A Daughters Ability to Construct Her Own Identity Is Shaped by Maternal Absence or Presence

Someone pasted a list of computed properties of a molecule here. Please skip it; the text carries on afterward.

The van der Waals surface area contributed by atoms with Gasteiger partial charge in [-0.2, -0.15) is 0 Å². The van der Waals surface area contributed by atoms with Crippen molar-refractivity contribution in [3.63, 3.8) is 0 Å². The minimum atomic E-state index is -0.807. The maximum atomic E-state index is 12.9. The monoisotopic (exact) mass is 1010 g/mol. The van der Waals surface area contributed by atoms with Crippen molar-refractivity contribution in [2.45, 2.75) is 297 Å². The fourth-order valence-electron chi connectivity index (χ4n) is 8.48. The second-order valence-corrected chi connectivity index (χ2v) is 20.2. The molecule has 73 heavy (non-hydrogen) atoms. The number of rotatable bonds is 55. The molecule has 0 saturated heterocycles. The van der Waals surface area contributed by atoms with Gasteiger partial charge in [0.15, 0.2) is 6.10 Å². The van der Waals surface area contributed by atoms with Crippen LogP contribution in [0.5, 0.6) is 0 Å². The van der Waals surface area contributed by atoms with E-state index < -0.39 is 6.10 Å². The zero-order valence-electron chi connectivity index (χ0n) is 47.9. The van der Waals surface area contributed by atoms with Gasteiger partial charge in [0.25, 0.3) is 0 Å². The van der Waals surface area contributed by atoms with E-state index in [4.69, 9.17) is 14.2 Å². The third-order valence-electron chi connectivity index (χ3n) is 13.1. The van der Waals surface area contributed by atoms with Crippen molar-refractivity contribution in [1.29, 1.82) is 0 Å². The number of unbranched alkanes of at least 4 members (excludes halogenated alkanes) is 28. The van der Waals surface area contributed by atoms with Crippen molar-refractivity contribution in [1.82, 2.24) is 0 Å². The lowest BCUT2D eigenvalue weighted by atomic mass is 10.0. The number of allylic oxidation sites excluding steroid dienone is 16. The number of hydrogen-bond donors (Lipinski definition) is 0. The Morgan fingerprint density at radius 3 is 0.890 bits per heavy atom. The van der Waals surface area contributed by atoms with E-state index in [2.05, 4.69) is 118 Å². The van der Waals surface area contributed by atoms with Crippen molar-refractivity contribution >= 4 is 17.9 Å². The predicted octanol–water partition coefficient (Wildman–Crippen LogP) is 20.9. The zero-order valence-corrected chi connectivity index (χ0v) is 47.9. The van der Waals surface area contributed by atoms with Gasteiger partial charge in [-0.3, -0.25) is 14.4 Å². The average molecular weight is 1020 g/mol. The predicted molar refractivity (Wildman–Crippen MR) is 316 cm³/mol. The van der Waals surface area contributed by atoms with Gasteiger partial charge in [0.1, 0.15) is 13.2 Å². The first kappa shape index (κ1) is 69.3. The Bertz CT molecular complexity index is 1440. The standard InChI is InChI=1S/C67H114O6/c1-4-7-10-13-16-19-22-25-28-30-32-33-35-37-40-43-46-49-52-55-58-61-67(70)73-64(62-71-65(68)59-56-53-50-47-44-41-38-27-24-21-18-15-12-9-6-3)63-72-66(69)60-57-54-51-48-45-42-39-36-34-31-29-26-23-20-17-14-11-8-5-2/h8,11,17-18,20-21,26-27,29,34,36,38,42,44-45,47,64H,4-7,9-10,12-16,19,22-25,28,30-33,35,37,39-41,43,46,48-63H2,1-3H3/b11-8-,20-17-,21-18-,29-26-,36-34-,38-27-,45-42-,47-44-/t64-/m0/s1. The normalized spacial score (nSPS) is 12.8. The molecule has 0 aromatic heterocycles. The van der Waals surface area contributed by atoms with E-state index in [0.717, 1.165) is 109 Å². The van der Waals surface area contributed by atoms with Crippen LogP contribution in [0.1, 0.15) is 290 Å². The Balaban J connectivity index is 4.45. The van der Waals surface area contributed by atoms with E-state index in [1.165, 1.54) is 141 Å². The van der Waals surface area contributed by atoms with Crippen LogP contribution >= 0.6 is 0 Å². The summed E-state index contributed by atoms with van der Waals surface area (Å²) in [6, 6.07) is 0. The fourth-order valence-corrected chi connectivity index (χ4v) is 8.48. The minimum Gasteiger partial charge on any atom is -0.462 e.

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In Moore’s “Which is More That I Can Say”, the role-reversal of the search of identity reinforces the image of the dynamic of fear that both mother and daughter have. Mrs. Mallon’s presence in the short story is described as something repelling and invasive towards her daughter’s decisions in life. Abby, having shaped her identity privately tries to alienate herself from her mother’s stronger character in order to have proper control of her life. Mrs. Mallon showing a risk taking behavior, sees her daughter as “a women who expects too much” due to her performance of actions in life. At the end due to the inability of Abby to succeed in her liberty, she witnesses lack of strength and the fear her mother has at the Blarney Stone. In Morrison’s Sula, the mother’s emotional and nurturing detachment from the daughters through generations helps all of them create a female-self identity. This lack of nurture may be a direct result of the maternal figure's focus on survival, as Eva can't take time to show love for her children but is able to sacrifice a leg to ensure physical endurance. In her mind these acts confess her love for them while in Hanna's head, the emotional connection that she needs from her mother is not present. As Hannah becomes a mother herself and a mother being the first model of love that the children experiences, she emotionally detaches herself from Sula as she was detached from her mother. Sula is able to shape her ego and separate herself from her family after she overhears her mother’s conversation: "You love her, like I love Sula. I just don't like her". Hannah not representing an admirable empathetic mother figure makes Sula assert control over her identity through the inability of connecting with other people as an adult. She is able to find her autonomy and independence denying responsibilities and attachment to anything. In

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